Earlier this year I redeveloped my affiliate costume store from the ground up. Costume-Depot.com got a full overhaul from the back end to the front end. It is pretty slick and you should really go check it out. However affiliate marketing is pretty tough these days. I’m not particularly gifted with advertising and marketing knowledge or even a lick of business sense for myself. So for me to bring value to my affiliate customers I’ve taken the full transparency approach. I don’t hide what the sites are and I don’t try to trick people.
That being said I had to ask myself the question, “How do I bring eye balls to my costume store?” Enter: TinyWitch.
With as much fun as I had with kaBOOM! I knew that game development was something I was going to explore a lot more. Specifically I was going to be targeting HTML5 Games as it is “What I know.” I looked at a few different HTML5 frameworks for making games and even tried to make some stuff without one. In the end I settled on Phaser 2.0. Phaser is AWESOME and the HTML5 game development community around it are all a great bunch of folks who help one another.
So with my new tools it was time to try and make something. I figured I would start out with something basic and Halloween-ish. A simple time waster type of game you could play for a little bit and stop. I settled on the classic arcade style shooter. This enabled me to learn the fundamentals of Phaser and also of game development in general. As many games as I have played throughout my life I never until know really had to sit down and be in that creative drivers seat. So it was a new experience for me.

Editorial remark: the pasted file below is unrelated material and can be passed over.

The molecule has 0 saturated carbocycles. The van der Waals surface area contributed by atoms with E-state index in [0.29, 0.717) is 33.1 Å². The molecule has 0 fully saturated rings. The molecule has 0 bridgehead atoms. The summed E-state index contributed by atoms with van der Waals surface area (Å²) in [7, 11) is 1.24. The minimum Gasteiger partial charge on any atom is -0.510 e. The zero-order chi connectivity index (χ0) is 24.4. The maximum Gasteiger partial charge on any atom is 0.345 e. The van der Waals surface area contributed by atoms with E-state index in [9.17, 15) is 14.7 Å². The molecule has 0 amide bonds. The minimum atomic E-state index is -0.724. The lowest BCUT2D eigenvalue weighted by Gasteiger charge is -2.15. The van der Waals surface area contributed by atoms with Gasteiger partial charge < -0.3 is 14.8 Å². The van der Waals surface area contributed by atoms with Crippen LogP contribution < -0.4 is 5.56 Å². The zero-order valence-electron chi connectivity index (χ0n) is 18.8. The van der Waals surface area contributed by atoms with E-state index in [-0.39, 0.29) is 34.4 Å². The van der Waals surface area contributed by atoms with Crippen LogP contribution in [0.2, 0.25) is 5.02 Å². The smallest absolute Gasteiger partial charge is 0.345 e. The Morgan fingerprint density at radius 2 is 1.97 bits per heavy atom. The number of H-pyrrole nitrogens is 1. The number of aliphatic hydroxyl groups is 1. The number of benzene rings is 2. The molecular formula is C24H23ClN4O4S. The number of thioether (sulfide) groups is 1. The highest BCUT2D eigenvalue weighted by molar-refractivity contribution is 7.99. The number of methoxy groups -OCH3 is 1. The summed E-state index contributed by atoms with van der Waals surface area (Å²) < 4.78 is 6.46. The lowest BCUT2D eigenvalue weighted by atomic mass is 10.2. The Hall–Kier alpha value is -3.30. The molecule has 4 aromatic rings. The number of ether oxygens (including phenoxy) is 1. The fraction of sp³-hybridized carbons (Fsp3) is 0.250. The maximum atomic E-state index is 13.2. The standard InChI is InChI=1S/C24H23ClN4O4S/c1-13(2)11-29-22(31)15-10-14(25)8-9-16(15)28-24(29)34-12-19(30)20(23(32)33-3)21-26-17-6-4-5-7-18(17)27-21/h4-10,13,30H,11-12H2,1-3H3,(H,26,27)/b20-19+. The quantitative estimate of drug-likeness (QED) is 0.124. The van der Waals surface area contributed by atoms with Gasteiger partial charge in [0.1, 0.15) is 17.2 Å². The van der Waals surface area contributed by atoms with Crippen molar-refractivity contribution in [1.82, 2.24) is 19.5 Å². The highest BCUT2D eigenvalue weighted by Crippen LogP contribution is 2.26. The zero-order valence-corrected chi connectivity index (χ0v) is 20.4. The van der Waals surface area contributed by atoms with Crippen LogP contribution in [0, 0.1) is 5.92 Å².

Understanding the core mechanics of “how a game works” came pretty quickly to me. It is mostly pretty intuitive if you have been programming for a long time. The update loop, building functions to destroy, create and move assets around was easy to conceptualize.
I also knew I wanted to have that “App Store experience” so I was determined to port TinyWitch to the Google Play store. I used ludei’s CocoonJS builder to package up my game and build the APK.
So check it out @ http://tinywitch.devdm.com or download it to your Android Device on the Playstore. Hope you can have a little fun with it.
In migrating my blog over to my DevDmBootstrap3 WordPress theme I created this child theme you are seeing now. I’m calling it ‘cleanblog’ and I’m making it available for others to use in their projects.
A new version of Bootstrap (3.2.0) came out last month on June 26th. You can read about it on the Bootstrap Blog here.
I’m glad there was a new release as DevDmBootstrap3 was starting to look like a dead project on the theme directory. This isn’t true as we are still seeing downloads all the time. I’m fielding new emails every week with people asking questions and contributing to making things better. So I’m happy that we are now able to push out an update to make our “Lasted Updated” date a little more current.
I also added one conditional function check for “devdmbootstrap3_wp_title” inside the functions.php file.
Thanks to user chicchera for pointing this out to me. We are now checking to see if the “devdmbootstrap3_wp_title” function exists before we use it. This enables people to overwrite it easily. I debated adding conditionals for the devdmbootstrap3_theme_js and devdmbootstrap3_theme_stylesheets functions but the wp_dequeue and wp_enqueue systems are in place for that.